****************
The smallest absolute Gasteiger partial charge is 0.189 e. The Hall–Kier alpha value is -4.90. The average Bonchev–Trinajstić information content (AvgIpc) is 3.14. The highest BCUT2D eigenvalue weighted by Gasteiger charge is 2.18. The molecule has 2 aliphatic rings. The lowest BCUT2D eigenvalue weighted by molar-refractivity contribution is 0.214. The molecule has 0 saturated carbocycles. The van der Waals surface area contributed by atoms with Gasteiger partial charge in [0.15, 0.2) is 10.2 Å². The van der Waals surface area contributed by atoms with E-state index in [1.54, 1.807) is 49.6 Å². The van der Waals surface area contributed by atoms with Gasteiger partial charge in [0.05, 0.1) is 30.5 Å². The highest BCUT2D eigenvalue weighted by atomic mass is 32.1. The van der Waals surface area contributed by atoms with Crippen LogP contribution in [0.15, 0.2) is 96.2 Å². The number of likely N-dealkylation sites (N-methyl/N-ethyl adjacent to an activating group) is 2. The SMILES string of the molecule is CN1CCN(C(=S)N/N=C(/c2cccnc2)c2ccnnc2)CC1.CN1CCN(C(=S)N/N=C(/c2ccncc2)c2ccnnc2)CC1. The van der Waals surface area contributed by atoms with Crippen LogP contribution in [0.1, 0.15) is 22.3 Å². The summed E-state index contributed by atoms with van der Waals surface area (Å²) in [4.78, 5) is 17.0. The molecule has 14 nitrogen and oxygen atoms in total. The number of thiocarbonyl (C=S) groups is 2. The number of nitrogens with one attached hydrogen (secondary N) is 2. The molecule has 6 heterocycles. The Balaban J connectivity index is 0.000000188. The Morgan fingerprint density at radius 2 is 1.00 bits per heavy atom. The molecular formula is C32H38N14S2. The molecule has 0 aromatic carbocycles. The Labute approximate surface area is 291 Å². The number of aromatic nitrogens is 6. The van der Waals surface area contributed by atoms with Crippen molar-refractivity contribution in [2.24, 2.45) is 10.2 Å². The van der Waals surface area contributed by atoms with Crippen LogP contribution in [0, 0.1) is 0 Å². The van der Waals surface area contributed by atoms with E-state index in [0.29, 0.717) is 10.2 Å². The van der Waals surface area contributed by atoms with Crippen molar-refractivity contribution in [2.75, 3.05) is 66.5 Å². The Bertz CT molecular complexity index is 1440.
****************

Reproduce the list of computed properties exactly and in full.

The smallest absolute Gasteiger partial charge is 0.189 e. The Hall–Kier alpha value is -4.90. The average Bonchev–Trinajstić information content (AvgIpc) is 3.14. The highest BCUT2D eigenvalue weighted by Gasteiger charge is 2.18. The molecule has 2 aliphatic rings. The lowest BCUT2D eigenvalue weighted by molar-refractivity contribution is 0.214. The molecule has 0 saturated carbocycles. The van der Waals surface area contributed by atoms with Gasteiger partial charge in [0.15, 0.2) is 10.2 Å². The van der Waals surface area contributed by atoms with E-state index in [1.54, 1.807) is 49.6 Å². The van der Waals surface area contributed by atoms with Gasteiger partial charge in [0.05, 0.1) is 30.5 Å². The highest BCUT2D eigenvalue weighted by atomic mass is 32.1. The van der Waals surface area contributed by atoms with Crippen LogP contribution in [0.15, 0.2) is 96.2 Å². The number of likely N-dealkylation sites (N-methyl/N-ethyl adjacent to an activating group) is 2. The SMILES string of the molecule is CN1CCN(C(=S)N/N=C(/c2cccnc2)c2ccnnc2)CC1.CN1CCN(C(=S)N/N=C(/c2ccncc2)c2ccnnc2)CC1. The van der Waals surface area contributed by atoms with Crippen LogP contribution in [0.1, 0.15) is 22.3 Å². The summed E-state index contributed by atoms with van der Waals surface area (Å²) in [4.78, 5) is 17.0. The molecule has 14 nitrogen and oxygen atoms in total. The number of thiocarbonyl (C=S) groups is 2. The number of nitrogens with one attached hydrogen (secondary N) is 2. The molecule has 6 heterocycles. The Balaban J connectivity index is 0.000000188. The Morgan fingerprint density at radius 2 is 1.00 bits per heavy atom. The molecular formula is C32H38N14S2. The molecule has 0 aromatic carbocycles. The Labute approximate surface area is 291 Å². The number of aromatic nitrogens is 6. The van der Waals surface area contributed by atoms with Crippen molar-refractivity contribution in [2.24, 2.45) is 10.2 Å². The van der Waals surface area contributed by atoms with Crippen LogP contribution in [0, 0.1) is 0 Å². The van der Waals surface area contributed by atoms with E-state index in [0.29, 0.717) is 10.2 Å². The van der Waals surface area contributed by atoms with Crippen molar-refractivity contribution in [2.75, 3.05) is 66.5 Å². The Bertz CT molecular complexity index is 1440.